Gray was one of the editors of the American Journal of Science and Arts, and had offered to ask Samuel Steman Haldeman to review Bates 1861 for the journal (see letter to H. W. Bates, 12 January [1863] and n. 2, and letter from H. W. Bates, 17 January [1863]).
‘Review of Bates on mimetic butterflies’ was published in the April 1863 number of the Natural History Review.
See letter to Asa Gray, 2 January [1863] and n. 17. In the section on strawberries in Variation 1: 351–4, CD stated that he was informed by Gray that the fruit of F. virginiana was ‘only a little larger’ than that of the common wood strawberry, F. vesca (Variation 1: 351 n. 100).
A. Gray 1862b.
A. Gray 1862a and 1862b. See Correspondence vol. 10, letter from Asa Gray, 10 November 1862, and letter to Asa Gray, 26[–7] November [1862].
Sprengel 1793. CD refers to the letter from Asa Gray, 29 December 1862 (Correspondence vol. 10).
CD completed his paper, ‘Two forms in species of Linum’, in December 1862. The paper was to be read before the Linnean Society on 5 February 1863 (see letter from George Bentham, 16 January 1863). Citing Planchon 1847–8, CD described L. lewisii as bearing, on the same plant, some flowers with anthers and stigmas of the same height, and others with styles either longer or shorter than the stamens; this he called ‘a unique case’ (p. 82; Collected papers 2: 104–5). CD does not appear to have conducted the trials to which he refers; instead, John Scott, who was head of the propagating department at the Royal Botanic Garden, Edinburgh, offered to conduct experiments on the species on CD’s behalf (see letter from John Scott, [3 June 1863], and letter to John Scott, 6 June [1863]). See also letter to Asa Gray, 2 January [1863] and nn. 9 and 10.
CD was interested in what he considered might be a novel form of flower dimorphism in Melastomataceae (see letter to Hugh Falconer, 5 [and 6] January [1863] and n. 22).
See Correspondence vol. 10, letter from Asa Gray, 4 August 1862 and n. 3.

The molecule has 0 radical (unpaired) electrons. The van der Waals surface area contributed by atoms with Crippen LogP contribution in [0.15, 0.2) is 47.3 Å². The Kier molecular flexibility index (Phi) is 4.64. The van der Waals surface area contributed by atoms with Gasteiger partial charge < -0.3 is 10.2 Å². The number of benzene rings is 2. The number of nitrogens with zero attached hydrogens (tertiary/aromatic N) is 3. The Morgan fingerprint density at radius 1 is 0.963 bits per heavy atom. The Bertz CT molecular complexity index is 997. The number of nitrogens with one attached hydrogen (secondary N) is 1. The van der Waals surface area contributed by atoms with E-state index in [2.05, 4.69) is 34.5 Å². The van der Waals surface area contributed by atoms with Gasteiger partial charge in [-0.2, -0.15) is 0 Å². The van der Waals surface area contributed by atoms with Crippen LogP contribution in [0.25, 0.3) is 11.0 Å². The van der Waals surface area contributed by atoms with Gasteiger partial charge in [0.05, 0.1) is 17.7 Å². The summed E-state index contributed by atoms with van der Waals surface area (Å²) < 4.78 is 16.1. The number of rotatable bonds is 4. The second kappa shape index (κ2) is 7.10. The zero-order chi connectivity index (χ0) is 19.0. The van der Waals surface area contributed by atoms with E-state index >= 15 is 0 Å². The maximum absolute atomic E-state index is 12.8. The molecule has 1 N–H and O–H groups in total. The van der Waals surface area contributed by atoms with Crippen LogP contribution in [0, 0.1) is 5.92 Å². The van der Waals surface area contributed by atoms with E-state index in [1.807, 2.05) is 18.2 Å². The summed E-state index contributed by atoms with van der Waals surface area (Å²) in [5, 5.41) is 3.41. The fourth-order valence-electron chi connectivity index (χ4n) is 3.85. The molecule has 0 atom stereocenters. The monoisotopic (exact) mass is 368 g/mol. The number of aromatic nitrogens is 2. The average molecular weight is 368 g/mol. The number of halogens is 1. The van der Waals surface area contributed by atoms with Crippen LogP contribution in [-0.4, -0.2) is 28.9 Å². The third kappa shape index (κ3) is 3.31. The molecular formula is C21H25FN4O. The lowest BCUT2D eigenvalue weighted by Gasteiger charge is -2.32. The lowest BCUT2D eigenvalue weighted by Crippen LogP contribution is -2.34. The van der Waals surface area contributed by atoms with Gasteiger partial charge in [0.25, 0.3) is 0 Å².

Treviranus 1863a. CD’s heavily annotated copy of Treviranus 1863a is in the Darwin Pamphlet Collection–CUL.
Joseph Trimble Rothrock, a student and assistant of Gray’s, had made some observations for CD in the past, but in July 1862 he enlisted in the 131st Pennsylvania Infantry (DAB; see Correspondence vol. 10, letters from Asa Gray, 5 September 1862 and 22 September 1862).
In September 1862, Abraham Lincoln announced his emancipation proclamation, in which he decreed that from 1 January 1863, all slaves in territories still in rebellion would be free (Denney 1992, pp. 248, 251).
Many people in Britain were hostile to the Union for economic reasons; trade with the Confederate States had been prosperous prior to the outbreak of war (see McPherson 1988, pp. 548–53).
In addition to issuing bonds and raising taxes to fund the war effort, the gold standard was abandoned by the United States government in 1861, and, in February 1862, the Legal Tender Act was passed. By the end of the war, the Union authorities had sanctioned the issue of a total of $3.2 billion in legal tender notes, or ‘greenbacks’, to pay for military spending. As soon as they were printed, the value of greenbacks depreciated; by the end of the war a greenback dollar was worth only 35 cents in gold (Poulson 1981, pp. 352–7, and McPherson 1988, pp. 442–50).


Comments on his own review of Bates’s butterfly paper [Collected papers 2: 87–92].

Thanks AG for information on Platanthera.

Has been wasting more time with Melastomataceae; can find no nectar in Monochaetum; is there any in Rhexia?

Hopes Lincoln’s "fiat against Slavery" will have some effect.

Letter details

Letter no.
Charles Robert Darwin
Asa Gray
Sent from
Source of text
Gray Herbarium of Harvard University (57)
Physical description

Please cite as

Darwin Correspondence Project, “Letter no. 3927,” accessed on 25 August 2019,

Also published in The Correspondence of Charles Darwin, vol. 11